“Yoga is meditation and meditation is Yoga” B.K.S. Iyengar
Initially the idea of sitting still for 5 to twenty minutes made me want to run and hide, yet very quickly my curiosity was peaked and after my first session a few years ago I realised this art of doing nothing was in fact the art of doing something. Something very specific in fact. My experience of practicing meditation has developed my laser like concentration skills, (I write with this a smile), made me feel lighter, happier, healthier and more self aware.
Having dipped in and out of meditation practices like mindfulness, visualisation transcendental etc. More recently, I’ve been learning from Dr ALV Kumar Founder of Traditional Yoga (traditionalyoga.co.uk) the art of meditation using the natural breath technique Ana Pana Sati (Prana Samyama). This resulted in spending 10 days with him and over fifty people at a Summer Meditation Retreat (2015) where we maintained a Noble Silence during our practice. Essentially this means we entered a state of awareness within. A state of silence where there is no communication with others, your phone or even eye contact as part of this programme. It was a truly transformative and life enhancing experience. Dr. Kumar and Traditional Yoga have introduced me to some rather revolutionary techniques to explore the mysteries within, using the natural breath as my guide and a bridge to the present moment and connecting both the conscious and subconscious mind.
It makes me smile now as I still recall the responses I would get from friends and students when telling them about embarking on this adventure. It was one of both shock and horror:
Going into silence was a rather straightforward process for me since we knew this was a requirement before attending the programme. However, little did I know that the silence would do something rather beautiful, as it opened me up to an entire new level of both sensory and internal awareness, something I still marvel at now as I reflect and recall. What was even more remarkable was the emotional release from this experience, which resulted in a deep physical pain release in my left hip as if it was able to somehow be simply more open and therefore relax. As if it was shedding some deeply held emotional trauma (also known as a negative cellular memory) and this in itself has led to my self-practice becoming more meditative and still. All of this is a result of sitting cross legged on a meditation cushion (with plenty of extra cushions and blankets) over 10 days and learning the meditation techniques that Dr Kumar has himself experienced and refined from Patanjali’s Yoga Sutras and the teachings of the Buddha. For those of us trembling at the thought of being cross-legged and seated on a floor there were options to sit on a chair also. We also had time for asana practice, lots of Yoga Nidra (yogic sleep), relaxation and rest. I have to say I really enjoyed the luxury of sitting on a chair in the evening lecture seminars. What a treat!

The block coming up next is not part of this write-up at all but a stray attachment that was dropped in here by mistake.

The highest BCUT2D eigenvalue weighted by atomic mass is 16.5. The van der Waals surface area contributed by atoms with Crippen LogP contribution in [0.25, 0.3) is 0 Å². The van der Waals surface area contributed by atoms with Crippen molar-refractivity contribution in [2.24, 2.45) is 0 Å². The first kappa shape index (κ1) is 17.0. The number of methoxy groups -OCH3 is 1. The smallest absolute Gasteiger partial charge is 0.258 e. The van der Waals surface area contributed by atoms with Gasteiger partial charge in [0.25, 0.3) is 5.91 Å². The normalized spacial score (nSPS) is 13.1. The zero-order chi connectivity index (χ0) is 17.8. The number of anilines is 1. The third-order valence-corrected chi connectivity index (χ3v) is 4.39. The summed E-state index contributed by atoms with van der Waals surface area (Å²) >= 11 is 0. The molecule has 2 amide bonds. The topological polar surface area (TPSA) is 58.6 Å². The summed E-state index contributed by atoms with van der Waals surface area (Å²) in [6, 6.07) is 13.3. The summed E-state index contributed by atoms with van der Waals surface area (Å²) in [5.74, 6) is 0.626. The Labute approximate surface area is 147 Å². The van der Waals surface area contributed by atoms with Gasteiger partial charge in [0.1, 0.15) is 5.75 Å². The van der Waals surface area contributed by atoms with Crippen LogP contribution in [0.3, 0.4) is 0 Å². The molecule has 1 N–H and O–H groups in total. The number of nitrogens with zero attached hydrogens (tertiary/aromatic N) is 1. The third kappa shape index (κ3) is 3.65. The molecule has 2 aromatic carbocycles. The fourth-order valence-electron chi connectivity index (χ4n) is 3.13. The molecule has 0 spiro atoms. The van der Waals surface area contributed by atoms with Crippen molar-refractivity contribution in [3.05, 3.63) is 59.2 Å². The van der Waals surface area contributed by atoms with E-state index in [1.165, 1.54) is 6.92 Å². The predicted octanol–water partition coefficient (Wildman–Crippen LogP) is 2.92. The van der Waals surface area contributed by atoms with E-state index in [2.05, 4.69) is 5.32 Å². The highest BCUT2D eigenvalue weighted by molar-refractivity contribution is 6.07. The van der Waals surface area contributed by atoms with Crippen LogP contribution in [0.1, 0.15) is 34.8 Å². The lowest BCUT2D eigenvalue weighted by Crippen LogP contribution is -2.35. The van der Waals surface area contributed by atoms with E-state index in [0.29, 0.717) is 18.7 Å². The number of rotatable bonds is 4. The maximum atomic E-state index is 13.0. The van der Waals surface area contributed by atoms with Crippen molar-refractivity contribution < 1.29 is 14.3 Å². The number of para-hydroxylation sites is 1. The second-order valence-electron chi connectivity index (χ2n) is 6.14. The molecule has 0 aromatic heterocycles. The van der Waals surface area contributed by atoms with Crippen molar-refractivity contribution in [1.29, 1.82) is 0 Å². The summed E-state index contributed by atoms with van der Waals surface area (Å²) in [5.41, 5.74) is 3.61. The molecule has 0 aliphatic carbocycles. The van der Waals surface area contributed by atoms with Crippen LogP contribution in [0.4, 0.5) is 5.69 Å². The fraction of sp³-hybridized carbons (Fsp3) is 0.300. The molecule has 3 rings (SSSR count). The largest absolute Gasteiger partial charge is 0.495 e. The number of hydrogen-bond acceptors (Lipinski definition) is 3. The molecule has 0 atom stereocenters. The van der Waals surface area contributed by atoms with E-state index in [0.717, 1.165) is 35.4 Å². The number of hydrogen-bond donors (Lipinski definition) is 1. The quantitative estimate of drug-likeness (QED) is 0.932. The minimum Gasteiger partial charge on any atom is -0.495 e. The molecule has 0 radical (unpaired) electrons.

Towards the end of the 10 days I noticed a tendency of not wanting the silence to end and then me simply not wanting to speak once the silence was officially broken. However, I soon got over it and once I started speaking I couldn’t stop… well for a little while at least. We then practiced meditation together again after the silence, and I became keenly aware that the intensity of the meditation was somehow changed, my mind felt more distracted as if the silence had broken a sacred internal agreement also. Something I still marvel at reflecting back.
So my self-practice now is little more still, a little more relaxed. I’m taking at least 20 minutes daily to practise the techniques imparted by Dr Kumar and finishing with a Loving Kindness Chant.
To find out more about this Natural Breath ‘Prana Samyana’ technique please do get in touch.